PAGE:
What Is The Ownership Structure Like For iliad S.A. (EPA:ILD)?

By
Simply Wall St
Published
February 04, 2021
ENXTPA:ILD

If you want to know who really controls iliad S.A. (EPA:ILD), then you'll have to look at the makeup of its share registry. Large companies usually have institutions as shareholders, and we usually see insiders owning shares in smaller companies. Warren Buffett said that he likes "a business with enduring competitive advantages that is run by able and owner-oriented people." So it's nice to see some insider ownership, because it may suggest that management is owner-oriented.

With a market capitalization of €11b, iliad is rather large. We'd expect to see institutional investors on the register. Companies of this size are usually well known to retail investors, too. Taking a look at our data on the ownership groups (below), it seems that institutions are noticeable on the share registry. We can zoom in on the different ownership groups, to learn more about iliad.

See our latest analysis for iliad

ownership-breakdown
ENXTPA:ILD Ownership Breakdown February 4th 2021

What Does The Institutional Ownership Tell Us About iliad?

Many institutions measure their performance against an index that approximates the local market. So they usually pay more attention to companies that are included in major indices.

As you can see, institutional investors have a fair amount of stake in iliad. This can indicate that the company has a certain degree of credibility in the investment community. However, it is best to be wary of relying on the supposed validation that comes with institutional investors. They too, get it wrong sometimes. If multiple institutions change their view on a stock at the same time, you could see the share price drop fast. It's therefore worth looking at iliad's earnings history below. Of course, the future is what really matters.

earnings-and-revenue-growth
ENXTPA:ILD Earnings and Revenue Growth February 4th 2021

We note that hedge funds don't have a meaningful investment in iliad. Because actions speak louder than words, we consider it a good sign when insiders own a significant stake in a company. In iliad's case, its Top Key Executive, Xavier Niel, is the largest shareholder, holding 59% of shares outstanding. In comparison, the second and third largest shareholders hold about 1.3% and 1.3% of the stock.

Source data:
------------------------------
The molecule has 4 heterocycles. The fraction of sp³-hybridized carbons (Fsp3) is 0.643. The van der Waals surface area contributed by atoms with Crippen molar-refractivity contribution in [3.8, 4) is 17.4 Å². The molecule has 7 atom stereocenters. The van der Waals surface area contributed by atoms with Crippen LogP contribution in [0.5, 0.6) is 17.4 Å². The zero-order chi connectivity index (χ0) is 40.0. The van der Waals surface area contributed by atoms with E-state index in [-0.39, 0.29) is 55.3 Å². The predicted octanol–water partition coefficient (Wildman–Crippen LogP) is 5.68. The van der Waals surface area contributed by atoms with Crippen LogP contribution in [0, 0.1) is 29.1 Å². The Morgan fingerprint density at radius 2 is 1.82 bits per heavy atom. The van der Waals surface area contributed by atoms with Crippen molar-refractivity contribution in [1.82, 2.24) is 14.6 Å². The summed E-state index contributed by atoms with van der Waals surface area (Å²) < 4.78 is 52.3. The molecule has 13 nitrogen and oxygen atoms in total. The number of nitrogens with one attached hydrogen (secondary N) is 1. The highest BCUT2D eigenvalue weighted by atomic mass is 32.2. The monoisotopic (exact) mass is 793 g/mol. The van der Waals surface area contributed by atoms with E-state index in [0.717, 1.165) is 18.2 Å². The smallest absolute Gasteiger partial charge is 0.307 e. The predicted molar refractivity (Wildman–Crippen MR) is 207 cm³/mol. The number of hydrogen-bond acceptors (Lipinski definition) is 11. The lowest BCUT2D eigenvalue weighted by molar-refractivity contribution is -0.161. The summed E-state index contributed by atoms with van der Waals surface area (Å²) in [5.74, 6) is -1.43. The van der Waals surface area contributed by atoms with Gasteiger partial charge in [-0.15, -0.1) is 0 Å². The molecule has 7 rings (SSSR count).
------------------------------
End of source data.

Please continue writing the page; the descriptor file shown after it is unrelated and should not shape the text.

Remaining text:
While it makes sense to study institutional ownership data for a company, it also makes sense to study analyst sentiments to know which way the wind is blowing. Quite a few analysts cover the stock, so you could look into forecast growth quite easily.

Insider Ownership Of iliad

The definition of an insider can differ slightly between different countries, but members of the board of directors always count. Management ultimately answers to the board. However, it is not uncommon for managers to be executive board members, especially if they are a founder or the CEO.

Most consider insider ownership a positive because it can indicate the board is well aligned with other shareholders. However, on some occasions too much power is concentrated within this group.

Our information suggests that insiders own more than half of iliad S.A.. This gives them effective control of the company. That means insiders have a very meaningful €6.8b stake in this €11b business. Most would be pleased to see the board is investing alongside them. You may wish to discover if they have been buying or selling.

General Public Ownership

The general public holds a 29% stake in iliad. While this size of ownership may not be enough to sway a policy decision in their favour, they can still make a collective impact on company policies.

Next Steps:

It's always worth thinking about the different groups who own shares in a company. But to understand iliad better, we need to consider many other factors. Consider risks, for instance. Every company has them, and we've spotted 2 warning signs for iliad you should know about.

If you would prefer discover what analysts are predicting in terms of future growth, do not miss this free report on analyst forecasts.

NB: Figures in this article are calculated using data from the last twelve months, which refer to the 12-month period ending on the last date of the month the financial statement is dated. This may not be consistent with full year annual report figures.

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This article by Simply Wall St is general in nature. It does not constitute a recommendation to buy or sell any stock, and does not take account of your objectives, or your financial situation. We aim to bring you long-term focused analysis driven by fundamental data. Note that our analysis may not factor in the latest price-sensitive company announcements or qualitative material. Simply Wall St has no position in any stocks mentioned.
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